Memphis Rox continues to serve Soulsville during coronavirus outbreak
MEMPHIS, Tenn. (WMC) - Founder of Memphis Rox, Tom Shadyac says it’s called Soulsville for a reason. Soul music, Aretha Franklin and Dr. Martin Luther King Junior were all a big part of the identity of the Memphis neighborhood. Shadyac is leaning on the relationships he’s built in the community to highlight the good during the coronavirus.
“We all need each other, it’s never been more apparent,” Shadyac said.
Memphis Rox is a climbing gym open to anyone whether they can pay or not. It would be filled with kids and families, but now the climbing walls are empty. Even though there’s no activity inside, they’re still serving. Providing lunches and essential products like paper towels, trash bags and making hand sanitizers.
“We’re an under served community and a lot of times under served communities don’t get the resources the other communities do,” Shadyac said. “They may not even get the information and they’re at risk of course because they are doing the jobs.”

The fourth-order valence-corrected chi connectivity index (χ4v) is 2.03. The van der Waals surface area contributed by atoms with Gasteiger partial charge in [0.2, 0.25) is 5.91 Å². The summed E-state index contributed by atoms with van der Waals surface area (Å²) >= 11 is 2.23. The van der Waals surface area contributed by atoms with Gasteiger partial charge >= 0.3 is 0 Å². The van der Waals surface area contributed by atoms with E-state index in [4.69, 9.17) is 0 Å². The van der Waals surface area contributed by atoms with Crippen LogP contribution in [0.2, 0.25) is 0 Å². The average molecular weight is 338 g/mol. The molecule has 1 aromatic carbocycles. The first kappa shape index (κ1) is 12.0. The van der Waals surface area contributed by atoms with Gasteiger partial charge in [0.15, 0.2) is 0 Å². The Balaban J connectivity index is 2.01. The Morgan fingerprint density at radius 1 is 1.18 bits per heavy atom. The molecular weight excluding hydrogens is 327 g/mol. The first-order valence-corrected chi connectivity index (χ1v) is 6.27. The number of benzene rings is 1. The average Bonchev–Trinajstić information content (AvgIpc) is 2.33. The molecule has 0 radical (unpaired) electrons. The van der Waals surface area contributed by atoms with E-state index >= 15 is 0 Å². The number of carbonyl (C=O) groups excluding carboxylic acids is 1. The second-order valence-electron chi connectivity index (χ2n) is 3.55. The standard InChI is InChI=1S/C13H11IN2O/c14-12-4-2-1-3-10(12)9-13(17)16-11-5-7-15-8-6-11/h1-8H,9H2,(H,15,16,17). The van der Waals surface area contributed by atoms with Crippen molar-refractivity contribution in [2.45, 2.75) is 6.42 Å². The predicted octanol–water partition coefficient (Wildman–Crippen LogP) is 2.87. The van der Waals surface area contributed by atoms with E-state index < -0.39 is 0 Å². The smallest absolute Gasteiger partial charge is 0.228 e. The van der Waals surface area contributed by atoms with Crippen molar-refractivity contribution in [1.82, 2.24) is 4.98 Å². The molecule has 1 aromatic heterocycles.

Every day Shadyac and his team are serving up to 200 lunches. He hopes to make 400 boxes of essentials and distribute at least 1,000 bottles of hand sanitizer.
“This COVID-19 virus has showed us that as long as there’s one person that’s unhealthy in our communities, then we’re all unhealthy,” he stressed. “And neighborhoods like ours have been overlooked for far too long. We haven’t cared about their health outcomes, which is why many in neighborhoods like ours, disenfranchised neighborhoods are more vulnerable to this virus.”
He says his mission is all about relationships and this new way of serving has turned into a new ritual for many families.
“The spirits in our neighborhood are strong. And I marvel and am edified by all of them. They’re so grateful, so appreciative and they’ve been through tough things before in their life,” Shadyac said.
According to Tom Shadyac, Memphis Rox has been approved for a loan through the government’s program. It will keep his more than 60 employees working. He said more than half of those are kids who came from the Soulsville neighborhood or challenged backgrounds that now inspire little kids.
To learn how to donate visit Memphis Rox.
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